SIOUX FALLS, S.D. (AP) — The death of Crazy Horse Memorial leader Ruth Ziolkowski triggers a succession plan that transfers leadership to three people focused on advancing three main components: the monumental mountain carving, an American Indian museum and an Indian university, its president said.
Ziolkowski, who died Wednesday of cancer at age 87, had taken over leadership of the Black Hills tourist attraction that honors Native Americans upon the 1982 death of her husband, sculptor Korczak Ziolkowski.
"There's no one successor or two successors in this story," said Laurie Becvar, president and chief operating officer of the Crazy Horse Memorial Foundation. "The succession is the executive management team and there's three of us. We're all equal players."
Two of Ziolkowski's daughters, Jadwiga and Monique, are the others.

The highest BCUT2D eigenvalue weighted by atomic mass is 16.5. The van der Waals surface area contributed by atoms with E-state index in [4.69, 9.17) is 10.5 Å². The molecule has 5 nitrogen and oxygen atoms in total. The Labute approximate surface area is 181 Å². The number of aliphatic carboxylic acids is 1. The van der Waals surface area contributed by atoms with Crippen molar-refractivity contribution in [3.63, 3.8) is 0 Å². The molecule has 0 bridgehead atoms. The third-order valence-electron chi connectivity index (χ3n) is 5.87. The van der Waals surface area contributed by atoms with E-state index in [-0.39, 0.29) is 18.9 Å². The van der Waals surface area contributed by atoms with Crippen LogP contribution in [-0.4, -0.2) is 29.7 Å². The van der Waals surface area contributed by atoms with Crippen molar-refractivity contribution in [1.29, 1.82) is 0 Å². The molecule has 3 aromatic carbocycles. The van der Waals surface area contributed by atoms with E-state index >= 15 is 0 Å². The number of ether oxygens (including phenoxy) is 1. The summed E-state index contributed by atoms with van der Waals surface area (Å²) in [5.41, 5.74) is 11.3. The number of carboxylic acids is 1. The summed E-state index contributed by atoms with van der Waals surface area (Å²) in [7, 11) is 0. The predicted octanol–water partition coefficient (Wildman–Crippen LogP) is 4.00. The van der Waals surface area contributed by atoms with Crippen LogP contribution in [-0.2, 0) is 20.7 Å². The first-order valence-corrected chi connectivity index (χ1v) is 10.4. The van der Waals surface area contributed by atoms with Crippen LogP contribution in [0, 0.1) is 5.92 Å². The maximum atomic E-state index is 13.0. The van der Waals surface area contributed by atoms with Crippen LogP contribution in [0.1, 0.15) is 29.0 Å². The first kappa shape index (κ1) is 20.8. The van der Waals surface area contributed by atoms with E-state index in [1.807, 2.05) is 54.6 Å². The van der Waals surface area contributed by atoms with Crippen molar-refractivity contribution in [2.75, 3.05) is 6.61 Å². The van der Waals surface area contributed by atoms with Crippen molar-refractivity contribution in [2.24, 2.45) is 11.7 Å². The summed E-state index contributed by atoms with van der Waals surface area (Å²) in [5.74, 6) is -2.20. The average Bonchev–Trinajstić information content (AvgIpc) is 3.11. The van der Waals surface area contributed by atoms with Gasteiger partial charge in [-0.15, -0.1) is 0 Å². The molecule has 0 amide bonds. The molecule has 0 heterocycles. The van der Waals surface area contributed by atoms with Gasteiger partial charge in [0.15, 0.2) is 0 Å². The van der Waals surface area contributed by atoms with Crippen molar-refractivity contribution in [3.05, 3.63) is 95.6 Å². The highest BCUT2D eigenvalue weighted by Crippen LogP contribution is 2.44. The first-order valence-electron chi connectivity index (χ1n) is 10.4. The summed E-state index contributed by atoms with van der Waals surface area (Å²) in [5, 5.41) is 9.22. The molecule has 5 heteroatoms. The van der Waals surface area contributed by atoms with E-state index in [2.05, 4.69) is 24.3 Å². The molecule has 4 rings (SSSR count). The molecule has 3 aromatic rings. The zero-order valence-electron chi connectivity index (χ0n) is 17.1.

The memorial is envisioned to show the legendary Oglala Lakota warrior astride a horse and pointing east in a carving that will be 641 feet long and 563 feet high — higher than the Washington Monument.
Although the carving remains slow going more than six decades in, the 1,000-acre complex now includes a welcome center, the museum, educational and training area, restaurant, gift shop and the Indian University of North America, which started in 2010 and will host 32 students this summer who take college courses and work at the complex.
"I think the foundation is in the same position without the icon. It's not going to be business as usual because Ruth won't be here," foundation board chairman John Rozell said.
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